America’s final WWII Medal of Honor recipient, Woody Williams, has passed away: On Wednesday morning, Hershel “Woody” Williams, the only living American veteran of World War II to have been awarded the Medal of Honor, passed away. His family surrounded him at the time of his passing.
Williams, 98 at the time, was the last of the 473 American service personnel who participated in World War II and were awarded the Medal of Honor. Williams was able to spend his dying days surrounded by his loved ones at a hospital in his native state of West Virginia. On Tuesday, his family members asked people all over the country to pray for him.
In a statement released at the time regarding Woody’s health, his family wrote, “As he lives out what will likely be his final days, we welcome and appreciate any further prayers raised on behalf of Woody and his family.”
In a statement to Fox News Digital, the 63 living recipients of the Medal of Honor in the United States paid tribute to Williams.
They wrote in a statement distributed through the Congressional Medal of Honor Society that “Friends and family of Woody Williams knew him as a West Virginia farmer’s son and the youngest of 11 children who dutifully supported his family after his father died.” Williams was the youngest of 11 children. “Other Marines recognized him as the corporal who volunteered for a mission on Iwo Jima to clear a passage through enemy pillboxes that were destroying American tanks,” the author writes. “The operation required clearing a lane through enemy pillboxes destroying American tanks.”
“As a result of his efforts as a Veterans Service Representative in West Virginia, veterans in that state-recognized him as their advocate. Woody was well known to Gold Star families because of his work to raise money for the Woody Williams Foundation, which funds scholarships and other activities “they went on with it. “We, his fellow recipients of the Medal of Honor, knew him as a friend and considered him one of our heroes.”We will miss him greatly.”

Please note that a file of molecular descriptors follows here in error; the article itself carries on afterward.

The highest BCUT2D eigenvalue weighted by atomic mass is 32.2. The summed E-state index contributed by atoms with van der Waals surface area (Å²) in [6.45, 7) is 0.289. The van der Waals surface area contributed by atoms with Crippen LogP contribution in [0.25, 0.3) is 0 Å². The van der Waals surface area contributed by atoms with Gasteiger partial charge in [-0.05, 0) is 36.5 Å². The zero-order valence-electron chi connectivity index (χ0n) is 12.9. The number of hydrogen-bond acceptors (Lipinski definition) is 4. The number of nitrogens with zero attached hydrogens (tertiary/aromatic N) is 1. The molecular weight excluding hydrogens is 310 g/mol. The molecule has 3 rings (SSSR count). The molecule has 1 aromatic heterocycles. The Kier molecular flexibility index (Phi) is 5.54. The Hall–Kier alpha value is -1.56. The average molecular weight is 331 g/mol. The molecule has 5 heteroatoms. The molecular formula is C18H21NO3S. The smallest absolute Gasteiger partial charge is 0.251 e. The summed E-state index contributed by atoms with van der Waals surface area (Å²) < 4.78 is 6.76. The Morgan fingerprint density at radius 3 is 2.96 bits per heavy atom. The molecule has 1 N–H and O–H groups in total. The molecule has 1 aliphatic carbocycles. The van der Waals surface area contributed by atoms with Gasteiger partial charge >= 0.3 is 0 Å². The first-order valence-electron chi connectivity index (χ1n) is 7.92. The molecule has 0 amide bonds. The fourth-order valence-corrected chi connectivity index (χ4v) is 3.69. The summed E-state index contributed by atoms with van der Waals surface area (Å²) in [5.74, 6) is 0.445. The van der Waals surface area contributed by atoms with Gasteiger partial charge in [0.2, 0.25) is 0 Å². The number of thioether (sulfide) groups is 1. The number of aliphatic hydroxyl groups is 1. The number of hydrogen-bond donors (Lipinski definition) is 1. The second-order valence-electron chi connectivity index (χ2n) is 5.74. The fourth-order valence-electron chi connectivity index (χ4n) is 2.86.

President Harry S. Truman presented the Medal of Honor to Williams in 1945 for his heroics of Iwo Jima as a member of the United States Marine Corps. Williams served as a flamethrower operator on Iwo Jima. He is credited for destroying many Japanese pillboxes and other gun emplacements while almost unassisted and putting himself in tremendous danger. This accomplishment came about while Williams was serving on Iwo Jima.
Over four hours, Williams destroyed every position the enemy had, and the only reason he returned to American lines was to refuel his weapon.
Williams was last seen in public on Memorial Day when he took part in a celebration honoring soldiers in Huntington, West Virginia. This was his most recent known appearance. At the time, he made a statement to the local media indicating that the event inspired him to have optimism for a revival of patriotism in the United States.
As Williams told WSAZ in an interview, he has been to the event “around 25 to 30 times” and believes that today’s turnout was the most yet. “This is something I’ve done 25 to 30 times,” he said. This gives me hope that the United States of America that had so much patriotism and love of nation can once again be the United States of America,” she remarked. A glimmer of optimism that we can return to our former glory.